¶ 7 Unfortunately, the amphotericin B treatment came too late to stop the glabrata infection from spreading to the internal organs. Mrs. Anaya died at age 32 on November 17, 2006, of cardiac arrest, deprivation of oxygen to the brain, and fungal sepsis; all stemming from type II diabetes mellitus.

¶ 8 Mr. Anaya Gomez (Mr. Anaya), as personal representative of Mrs. Anaya's estate, brought an action in Yakima County Superior Court against Dr. Sauerwein and the Clinic for malpractice. Three weeks before the jury trial, the estate moved to add a claim for failure to obtain informed consent. The trial judge took the motion under advisement. At the close of Mr. Anaya's case, the defense moved for judgment as a matter of law on the informed consent claim.

¶ 9 The judge granted the motion and dismissed the informed consent claim, concluding that Backlund v. University of Washington, 137 Wash.2d 651, 975 P.2d 950 (1999), precluded an informed consent claim in misdiagnosis cases. The defense then presented its case in chief, and the jury found that Dr. Sauerwein did not breach any duty owed to Mrs. Anaya. Finding that Dr. Sauerwein did not deviate from the standard of care, the jury did not reach the issues of proximate cause or damages.

¶ 10 On appeal, the Court of Appeals Division Three affirmed the trial court, holding that this case was indistinguishable from Gates v. Jensen, 92 Wash.2d 246, 595 P.2d 919 (1979), but that Gates was either overruled sub silentio by Backlund or abrogated or limited to its facts by Keogan v. Holy Family Hospital, 95 Wash.2d 306, 312–14, 622 P.2d 1246 (1980). Anaya Gomez v. Sauerwein, 172 Wash.App. 370, 385 289 P.3d 755 (2012). The case was appealed to this court for discretionary review, which was accepted. Anaya Gomez v. Sauerwein, 177 Wash.2d 1008, 302 P.3d 180 (2013).


¶ 11 1. Whether Mr. Anaya could bring an informed consent claim based on the same facts giving rise to a medical negligence claim for misdiagnosis.

¶ 12 2. Whether any reasonable finder of fact could, on the facts in this case taken in a light most favorable to Mr. Anaya, conclude that Dr. Sauerwein's failure to obtain informed consent proximately caused Mrs. Anaya's death.


¶ 13 This court reviews de novo a granted motion for judgment as a matter of law. Davis v. Microsoft Corp., 149 Wash.2d 521, 530–31, 70 P.3d 126 (2003). The court will view the evidence in a light most favorable to Mr. Anaya, drawing all reasonable inferences in his favor. Sing v. John L. Scott, Inc., 134 Wash.2d 24, 29, 948 P.2d 816 (1997). Judgment as a matter of law will be sustained if no rational, unbiased person could return a verdict in the nonmoving party's favor. Davis, 149 Wash.2d at 531, 70 P.3d 126.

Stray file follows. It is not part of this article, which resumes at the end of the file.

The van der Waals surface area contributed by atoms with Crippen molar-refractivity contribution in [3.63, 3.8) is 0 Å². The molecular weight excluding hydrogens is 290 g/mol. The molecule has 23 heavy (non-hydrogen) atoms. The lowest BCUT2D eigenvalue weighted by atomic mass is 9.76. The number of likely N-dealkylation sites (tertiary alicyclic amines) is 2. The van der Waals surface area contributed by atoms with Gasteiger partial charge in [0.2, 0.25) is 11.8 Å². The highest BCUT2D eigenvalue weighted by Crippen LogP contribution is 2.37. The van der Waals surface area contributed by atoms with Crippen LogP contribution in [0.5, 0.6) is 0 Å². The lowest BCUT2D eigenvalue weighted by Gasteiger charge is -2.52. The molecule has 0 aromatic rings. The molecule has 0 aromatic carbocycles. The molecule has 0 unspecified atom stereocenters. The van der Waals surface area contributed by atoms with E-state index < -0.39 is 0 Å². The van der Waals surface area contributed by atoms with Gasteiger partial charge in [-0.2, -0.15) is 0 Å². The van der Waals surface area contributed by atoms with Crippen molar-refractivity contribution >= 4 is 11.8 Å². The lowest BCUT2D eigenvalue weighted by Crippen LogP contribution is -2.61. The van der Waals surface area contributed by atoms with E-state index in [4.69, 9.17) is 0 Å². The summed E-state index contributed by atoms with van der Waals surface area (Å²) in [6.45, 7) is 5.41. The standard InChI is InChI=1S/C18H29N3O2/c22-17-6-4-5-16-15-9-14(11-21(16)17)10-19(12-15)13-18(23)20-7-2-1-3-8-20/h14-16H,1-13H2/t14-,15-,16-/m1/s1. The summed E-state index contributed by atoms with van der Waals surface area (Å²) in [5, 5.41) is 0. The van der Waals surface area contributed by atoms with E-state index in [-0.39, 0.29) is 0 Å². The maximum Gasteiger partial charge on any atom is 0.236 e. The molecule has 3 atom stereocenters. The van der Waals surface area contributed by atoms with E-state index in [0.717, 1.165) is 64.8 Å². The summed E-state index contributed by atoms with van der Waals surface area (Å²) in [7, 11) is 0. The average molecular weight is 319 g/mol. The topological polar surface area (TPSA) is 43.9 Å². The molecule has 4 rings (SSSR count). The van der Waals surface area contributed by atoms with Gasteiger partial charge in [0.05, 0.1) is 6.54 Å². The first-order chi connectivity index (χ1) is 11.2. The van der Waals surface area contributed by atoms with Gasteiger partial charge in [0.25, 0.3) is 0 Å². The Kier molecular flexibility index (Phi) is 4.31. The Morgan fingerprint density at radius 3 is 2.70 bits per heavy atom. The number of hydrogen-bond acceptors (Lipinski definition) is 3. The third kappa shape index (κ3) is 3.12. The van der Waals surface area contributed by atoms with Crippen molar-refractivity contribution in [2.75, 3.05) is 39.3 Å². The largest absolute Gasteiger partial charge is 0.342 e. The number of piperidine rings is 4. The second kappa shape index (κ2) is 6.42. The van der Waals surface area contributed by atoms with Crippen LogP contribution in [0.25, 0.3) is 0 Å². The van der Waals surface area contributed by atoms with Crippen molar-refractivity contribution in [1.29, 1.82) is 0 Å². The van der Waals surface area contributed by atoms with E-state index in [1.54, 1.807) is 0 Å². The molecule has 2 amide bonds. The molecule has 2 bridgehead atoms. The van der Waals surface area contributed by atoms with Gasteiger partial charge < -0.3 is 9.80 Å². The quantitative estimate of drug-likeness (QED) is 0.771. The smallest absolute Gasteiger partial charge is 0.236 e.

A. Mr. Anaya Cannot Bring an Informed Consent Claim Based on the Same Facts That Gave Rise to His Misdiagnosis Malpractice Claim

¶ 14 Informed consent and medical negligence are distinct claims that apply in different situations. While there is some overlap, they are two different theories of recovery with independent rationales. In determining which theory of recovery is available, the issue is whether this is a case of misdiagnosis subject only to negligence or if the facts also support an informed consent claim.

a. Informed consent and medical negligence are separate theories of recovery

¶ 15 Modernly cognizable claims for failure to provide informed consent have been part of the law for nearly a century. Keogan, 95 Wash.2d at 312–14, 622 P.2d 1246 (discussing the history of the doctrine of informed consent). The legislature codified the common law elements of an informed consent claim in RCW 7.70.050. Stewart–Graves v. Vaughn, 162 Wash.2d 115, 125, 170 P.3d 1151 (2007) (citing Final B. Rep. on Substitute H.B. 1470, at 23, 44th Leg., 1st Ex.Sess. (Wash.1976)). The legislature intended to adopt the elements as they appeared in Miller v. Kennedy, 11 Wash.App. 272, 522 P.2d 852 (1974), aff'd,85 Wash.2d 151, 530 P.2d 334 (1975) with minor changes to one element not relevant here. Stewart–Graves, 162 Wash.2d at 122–23, 170 P.3d 1151.

¶ 16 In certain circumstances, this court has held that the right to informed consent can include the process of diagnosis. Gates, 92 Wash.2d at 250–51, 595 P.2d 919 (“Important decisions must frequently be made in many nontreatment situations in which medical care is given, including procedures leading to a diagnosis, as in this case.”). But Gates was decided on facts that predated codification of informed consent in RCW 7.70.050. The statute clearly uses the word “treatment,” demonstrating the intent to limit informed consent claims to treatment situations.

¶ 17 The doctrine of informed consent has been distinguished from malpractice...